"We shall go down together"
Lieutenant Francis W. Craven is in command of HMS Mounsey, a Glasgow-built 'M' class destroyer that has been dispatched to provide assistance. Craven has spent more than half of his 29 years at sea and is a highly respected commander. Despite 40-foot waves, 70-mile an hour winds and the precarious condition of the 12,000-ton Otranto, Craven signals to Captain Davidson, commander of the stricken ship, that he is coming alongside.
"Steer clear or you will lose your crew and your ship", the captain of the Otranto replies.
"I am coming alongside. If we go down, we shall go down together", comes Craven's blunt response.
Rearing and plunging in the mountainous waves, Craven somehow manages to manoeuvre his 896-ton destroyer alongside the heavily listing troopship. Ropes are thrown between the ships and soldiers are urged to jump for their lives. The order is given - "Abandon ship!" Soldiers face an agonising decision - jump or take their chances on board the sinking ship. Many mistime their jump and fall into the icy sea, others are crushed to death between the tossing ships. Those fortunate enough to land on rescue ship's deck suffer broken legs, arms and ribs.
Despite the dangers, 600 men make it alive onto the Mounsey, which is by now seriously overladen and badly damaged from the battering it has taken coming alongside the Otranto. Craven takes the fateful decision to pull away from the Otranto. Captain Davidson can be seen waving farewell from the deck, nearly 500 men remain on board with him. Their fate is sealed.
His bridge smashed, oil tanks punctured, boiler rooms flooded, upper deck decimated, both masts with the wireless and signalling gear swept away, boat laden with debris, water and frozen, injured, ill and exhausted survivors, the Mounsey limps towards the nearest port, Belfast.
The last hope for the Otranto is that she will be swept towards the wide open sand of Machair Bay.
It's not to be though as Otranto is cruelly swept towards the ragged rocky shoreline of the Rhinns of Islay, where she crashes against a submerged reef, the Botha na Cailleach. Her back is broken and her hull ripped asunder. For the remaining survivors on board the Otranto, it is a final fatal blow.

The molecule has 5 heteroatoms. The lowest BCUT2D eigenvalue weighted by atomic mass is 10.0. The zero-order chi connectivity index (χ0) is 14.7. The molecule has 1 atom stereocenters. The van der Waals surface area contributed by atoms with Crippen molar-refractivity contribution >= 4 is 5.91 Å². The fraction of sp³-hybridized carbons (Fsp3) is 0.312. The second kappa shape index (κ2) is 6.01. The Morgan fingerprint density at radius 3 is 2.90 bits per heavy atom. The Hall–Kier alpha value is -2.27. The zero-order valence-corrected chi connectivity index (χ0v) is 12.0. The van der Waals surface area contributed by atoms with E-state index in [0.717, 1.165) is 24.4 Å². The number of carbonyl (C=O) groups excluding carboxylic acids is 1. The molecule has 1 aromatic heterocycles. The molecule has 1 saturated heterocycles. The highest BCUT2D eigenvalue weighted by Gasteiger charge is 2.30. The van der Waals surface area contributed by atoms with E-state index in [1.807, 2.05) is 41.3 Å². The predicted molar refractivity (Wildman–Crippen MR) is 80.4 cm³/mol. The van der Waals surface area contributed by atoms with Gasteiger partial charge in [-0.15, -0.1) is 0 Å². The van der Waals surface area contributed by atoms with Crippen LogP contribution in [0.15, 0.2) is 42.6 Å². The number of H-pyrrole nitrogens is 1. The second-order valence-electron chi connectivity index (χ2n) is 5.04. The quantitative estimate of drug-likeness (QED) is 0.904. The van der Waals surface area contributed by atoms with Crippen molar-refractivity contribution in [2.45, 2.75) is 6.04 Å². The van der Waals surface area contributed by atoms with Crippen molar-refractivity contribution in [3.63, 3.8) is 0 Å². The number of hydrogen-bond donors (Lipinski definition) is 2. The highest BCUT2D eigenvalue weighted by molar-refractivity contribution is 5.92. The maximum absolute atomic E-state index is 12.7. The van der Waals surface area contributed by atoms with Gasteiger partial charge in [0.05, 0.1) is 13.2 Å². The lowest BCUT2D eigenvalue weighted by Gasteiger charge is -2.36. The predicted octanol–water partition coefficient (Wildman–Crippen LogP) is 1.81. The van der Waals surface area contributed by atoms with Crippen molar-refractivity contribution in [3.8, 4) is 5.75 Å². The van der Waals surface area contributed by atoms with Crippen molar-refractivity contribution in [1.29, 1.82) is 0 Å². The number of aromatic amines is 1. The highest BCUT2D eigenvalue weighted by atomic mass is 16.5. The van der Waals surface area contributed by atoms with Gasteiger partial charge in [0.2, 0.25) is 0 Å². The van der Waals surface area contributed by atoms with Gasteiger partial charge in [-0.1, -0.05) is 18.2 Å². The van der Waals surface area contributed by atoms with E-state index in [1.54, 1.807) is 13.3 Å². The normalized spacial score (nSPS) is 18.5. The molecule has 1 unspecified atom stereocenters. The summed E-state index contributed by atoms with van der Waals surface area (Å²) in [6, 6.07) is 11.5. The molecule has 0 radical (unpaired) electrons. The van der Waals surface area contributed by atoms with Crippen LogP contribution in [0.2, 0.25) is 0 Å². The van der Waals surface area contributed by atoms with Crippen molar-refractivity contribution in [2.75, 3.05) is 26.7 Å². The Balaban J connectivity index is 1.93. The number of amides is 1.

Nearly five hundred men are suddenly thrown into the water. For the sick and the injured it means instant death. From here only twenty-one will make it ashore alive, two of those, despite the best efforts of the islanders, will die of their injuries.
A heroic rescue
Once again, local farmers and fisherman perform remarkable feats of heroism. Despite the appalling conditions, two teenage brothers, Donald and John McPhee, wade out into the wild surf off Kilchoman and, with the help of a shepherd's crook, save several survivors from certain drowning.
By the following morning, the Otranto had been completely demolished by the heavy seas. Wreckage and bodies wash up on the coastline for weeks to come. In all, 470 men lost their lives, including 358 American soldiers, 96 crewmen and 6 French fishermen.
Len Wilson's remarkable account of these events, The Drowned and the Saved, When War Came to the Hebrides, is available to buy here.
A final thought
Towards the end of the Second World War, my grandfather, who was from Coventry, served in the in the Far East on board HMS Loch Gorm.
In the late 1970s, his daughter moved to Glasgow, and he spent numerous summers touring Scotland in search of the mysterious loch after which his frigate was named.
On our way to the Kilchoman Military Cemetery, where 73 sailors and marines of HMS Otranto are buried, we find Loch Gorm. We stop for a few moments to remember my granddad. He would have loved it here. A navy veteran, with a lifelong affinity for the ocean, he loved Scotland - the drama of its landscape, the hospitality of its public houses, the warmth of its people. He would have understood the sacrifice, bravery and courage of those young men who travelled across an ocean to fight in a war. And then, like me, he would have gone for a quiet pint.